Hebrews 13:20, “May the God of peace, who through the blood of the eternal covenant, Who brought back from the dead our Lord Jesus, that great Shepherd of the sheep…”.
I Peter 5:20, “And when the Chief Shepherd appears, you will receive a crown of glory”.
Matthew 9:15, “And Jesus said unto them, ‘Can the children of the bridechamber mourn, as long as the bridegroom is with them? But the days will come, when the bridegroom shall be taken from them, and then shall they fast”.
In John 3:29 we read of John the Baptist’s answer to those questioning him; “He that hath the bride is the bridegroom: but the friend of the bridegroom, which standeth and heareth him, rejoiceth greatly because of the bridegroom’s voice: this my joy therefore is fulfilled”.
Rev. 21:9, “And there came unto me one of the seven angels which had the seven vials …and talked with me saying, ‘Come hither, I will shew thee the bride, the Lamb’s wife”. (Please note that the terms “bride” and “wife” are not used in the same way as they are today. In Old Testament culture the espoused woman was the wife and once married was the bride).
Jer. 31:31-32, “Behold, the days come, saith Jehovah that I will make a new covenant with the house of Israel and with the house Judah: Not according to the covenant that I made with their fathers…..which My covenant they brake, although I was an husband unto them, saith Jehovah”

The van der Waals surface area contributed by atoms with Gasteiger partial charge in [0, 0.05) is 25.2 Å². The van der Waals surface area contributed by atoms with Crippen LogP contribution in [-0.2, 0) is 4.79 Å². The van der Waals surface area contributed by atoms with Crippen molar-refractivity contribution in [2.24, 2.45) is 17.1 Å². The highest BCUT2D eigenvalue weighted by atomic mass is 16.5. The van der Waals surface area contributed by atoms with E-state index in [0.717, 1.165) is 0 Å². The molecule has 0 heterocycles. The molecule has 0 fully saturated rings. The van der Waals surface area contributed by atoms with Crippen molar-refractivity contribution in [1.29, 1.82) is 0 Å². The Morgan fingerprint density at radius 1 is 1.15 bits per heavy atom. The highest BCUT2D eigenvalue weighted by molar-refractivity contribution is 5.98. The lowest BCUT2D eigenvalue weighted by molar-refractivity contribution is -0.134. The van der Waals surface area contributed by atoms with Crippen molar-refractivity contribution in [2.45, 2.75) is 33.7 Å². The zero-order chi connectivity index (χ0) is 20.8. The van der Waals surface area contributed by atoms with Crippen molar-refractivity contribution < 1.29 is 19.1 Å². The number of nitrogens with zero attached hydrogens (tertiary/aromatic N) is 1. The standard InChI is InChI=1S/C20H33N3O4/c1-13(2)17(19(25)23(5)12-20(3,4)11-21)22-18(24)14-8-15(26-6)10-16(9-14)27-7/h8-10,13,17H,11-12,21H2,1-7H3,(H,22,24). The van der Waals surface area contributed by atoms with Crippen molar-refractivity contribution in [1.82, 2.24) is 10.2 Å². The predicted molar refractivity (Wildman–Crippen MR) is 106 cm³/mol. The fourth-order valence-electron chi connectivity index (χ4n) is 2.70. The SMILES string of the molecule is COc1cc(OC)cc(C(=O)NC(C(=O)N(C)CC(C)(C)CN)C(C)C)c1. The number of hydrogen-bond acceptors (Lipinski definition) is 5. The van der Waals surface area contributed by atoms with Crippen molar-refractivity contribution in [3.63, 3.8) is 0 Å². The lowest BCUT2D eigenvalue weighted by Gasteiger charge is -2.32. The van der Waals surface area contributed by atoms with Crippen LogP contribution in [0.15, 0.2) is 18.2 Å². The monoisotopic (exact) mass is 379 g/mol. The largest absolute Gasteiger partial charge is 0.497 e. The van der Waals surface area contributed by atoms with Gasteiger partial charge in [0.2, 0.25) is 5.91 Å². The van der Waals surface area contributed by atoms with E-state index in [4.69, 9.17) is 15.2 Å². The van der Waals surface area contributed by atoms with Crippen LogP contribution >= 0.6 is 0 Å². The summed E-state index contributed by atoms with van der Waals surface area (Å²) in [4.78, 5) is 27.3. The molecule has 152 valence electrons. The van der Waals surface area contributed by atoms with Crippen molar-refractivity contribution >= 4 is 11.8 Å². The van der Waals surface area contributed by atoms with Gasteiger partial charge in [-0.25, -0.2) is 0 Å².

Confirmation of the fact that Christ is the creator is found in the following verses in the New Testament.
John 1:10, “He (Christ, see verse 9) was in the world, and the world was made by Him, and the world knew Him not”.
We have seen that the titles ascribed to Jesus Christ in the New Testament are ascribed to Jehovah in the Old Testament. In my opinion, this shows that Christ is the manifestation of Jehovah. There are other scriptures, besides those that mention His titles, which are applicable to Jehovah and to Christ, proving once again that Christ and Jehovah are one and the same.
We read in Isaiah 45:21-23, “…..Who hath told it from that time? Have not I Jehovah?…. I have sworn by Myself, the word is gone out of My mouth in righteousness, and shall not return, That unto Me every knee shall bow, every tongue shall swear”.
And in Phil. 2:10-11, “That at the name of Jesus every knee should bow, of things in heaven, and things in earth, and things under the earth; And that every tongue should confess that Jesus Christ is Lord, to the glory of God the Father. The phrase “to the glory of God the Father” will be discussed in a section below.*
“THE FIRST AND THE LAST”
In Rev. 1:17-18 we read, “And when I saw Him I fell at His feet as dead. And He laid His right hand upon me, saying unto me, ‘Fear not; I am the first and the Last; I am He that liveth, and was dead; and behold, I am alive for evermore”. This is obviously Jesus Christ Who is speaking to John in this passage. As we shall in the Old Testament, the title “the First and the Last” is one of the titles of Jehovah.
Is. 44:6, “Thus saith Jehovah, the King of Israel, and His Redeemer the Lord of hosts; ‘I am the first, and I am the last, and beside Me there is no God'”.*